West coast is tsunami 'blind spot' - new study

New Zealand's west coast is its tsunami "blind spot", researchers say, after finding evidence of at least three large tsunamis in the last 1000 years.

While most New Zealand tsunami research focuses on the Pacific coast, a newly published paper in the journal Marine Geology describes three catastrophic events on the west coast including a 12-metre wall of water that hit Westport in 1870.

Two other ancient tsunamis were identified - one associated with the South Taranaki Bight - possibly extending down to Abel Tasman National Park - between 1470 and 1510, and one associated with about 150km of coastline centred on the western Waikato between 1320 and 1450.

Study author Professor James Goff, of the University of New South Wales, said the Tasman Sea was commonly thought to be "benign", but the study, drawing on 20 years of research in the area, showed tsunamis, sometimes reasonably localised events, affected the coast.

The 1870 Westport tsunami was described in a 1912 account in the Evening Post newspaper, though its exact date was a matter of debate.

A Mr Nees said the "old town of Westport ... is now resting under the sea - many fathoms deep - the result of a catastrophe that brought ruin financially to many."

Nees said one afternoon he and others were standing on Dryer's Wharf, "like the town, about a mile distant from the Buller bar" up the Buller River.

"The wind had dropped, and everything was very still, when, looking out westward, we saw the sea and the horizon apparently meeting, and moving towards the land. Then came a great rushing sound of water, and a huge bank of water, about 40 feet high, struck the shore, and rushed up the river, raising its level many feet."

Nees said the water receded "leaving the sea beach quite dry for a long distance seaward, and the Buller River ran out to sea so swiftly that it nearly ran dry". The next surge flooded "the brewery, the Maori pa, all buildings along the river side, and the South Spit"."But the worst was to come."

Nees said the river "suddenly changed its outlet" and carried away "Dryer's wharf, Beauchamp's wharf, and its wharf stores".

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"The slaughter-yards, a mile below the town, went next, then the large public cemetery began to go, until the river was strewn with coffins."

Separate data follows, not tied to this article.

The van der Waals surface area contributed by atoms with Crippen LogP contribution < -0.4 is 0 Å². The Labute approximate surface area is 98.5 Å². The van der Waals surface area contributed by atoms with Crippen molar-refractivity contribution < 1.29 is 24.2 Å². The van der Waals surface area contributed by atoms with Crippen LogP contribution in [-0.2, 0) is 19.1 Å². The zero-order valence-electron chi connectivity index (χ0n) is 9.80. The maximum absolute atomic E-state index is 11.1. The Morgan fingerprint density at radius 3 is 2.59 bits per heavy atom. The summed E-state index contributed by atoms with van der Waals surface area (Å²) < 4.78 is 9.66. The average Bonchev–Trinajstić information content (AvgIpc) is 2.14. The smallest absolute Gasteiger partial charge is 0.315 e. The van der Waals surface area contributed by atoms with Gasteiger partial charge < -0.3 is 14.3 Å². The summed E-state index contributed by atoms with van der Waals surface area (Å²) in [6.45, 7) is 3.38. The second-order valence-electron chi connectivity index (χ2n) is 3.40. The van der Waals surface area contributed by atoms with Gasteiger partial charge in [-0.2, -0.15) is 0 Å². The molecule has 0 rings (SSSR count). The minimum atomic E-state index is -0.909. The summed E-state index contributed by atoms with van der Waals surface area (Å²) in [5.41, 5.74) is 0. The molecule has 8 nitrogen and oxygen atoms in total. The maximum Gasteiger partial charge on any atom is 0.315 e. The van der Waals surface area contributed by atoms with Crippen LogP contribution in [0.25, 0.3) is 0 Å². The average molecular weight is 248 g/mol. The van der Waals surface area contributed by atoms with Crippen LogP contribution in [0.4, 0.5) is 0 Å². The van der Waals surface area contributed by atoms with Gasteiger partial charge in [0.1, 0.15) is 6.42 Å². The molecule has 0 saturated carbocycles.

A tide gauge in Sydney registered a small tsunami on August 12, 1870 though no record of the wave could be found in nearby Greymouth or Hokitika, Goff said.

The pre-historic tsunamis were identified through sediment layers deposited by tsunamis coupled with archaeological evidence of Maori villages being abandoned and Maori oral history of the events.

The proposed South Taranaki Bight tsunami between 1470 and 1510 had strong evidence drawn from D'Urville and Kapiti Islands and Waitori in South Taranaki.

The older West Waikato tsunami drew on evidence, mainly marine gravel deposits, from 32 sites extending northward along the coast from Awakino, 90km north of New Plymouth, where State Highway 3 turns inland.

A purakau (legend) from the New Plymouth area called "Coming of the Sand" also described what could be interpreted as a tsunami inundating the area far inland and covering everything in a  thick layer of sand.

Goff said the Westport tsunami probably came from a submarine landslide and the South Tarankai Bight event from activity from submarine faults in the area.

The west Waikato event probably came from a "submarine slope failure possibly from the flanks of the Aotea Seamount", about 240km west of Raglan.

"We don't need to have a fault line off the western side of New Zealand to give us nasty tsunamis," Goff said.

"I'm not saying divert all our funding to the west coast - but let's not forget coastlines that we think are devoid of problems." 

 - The Dominion Post

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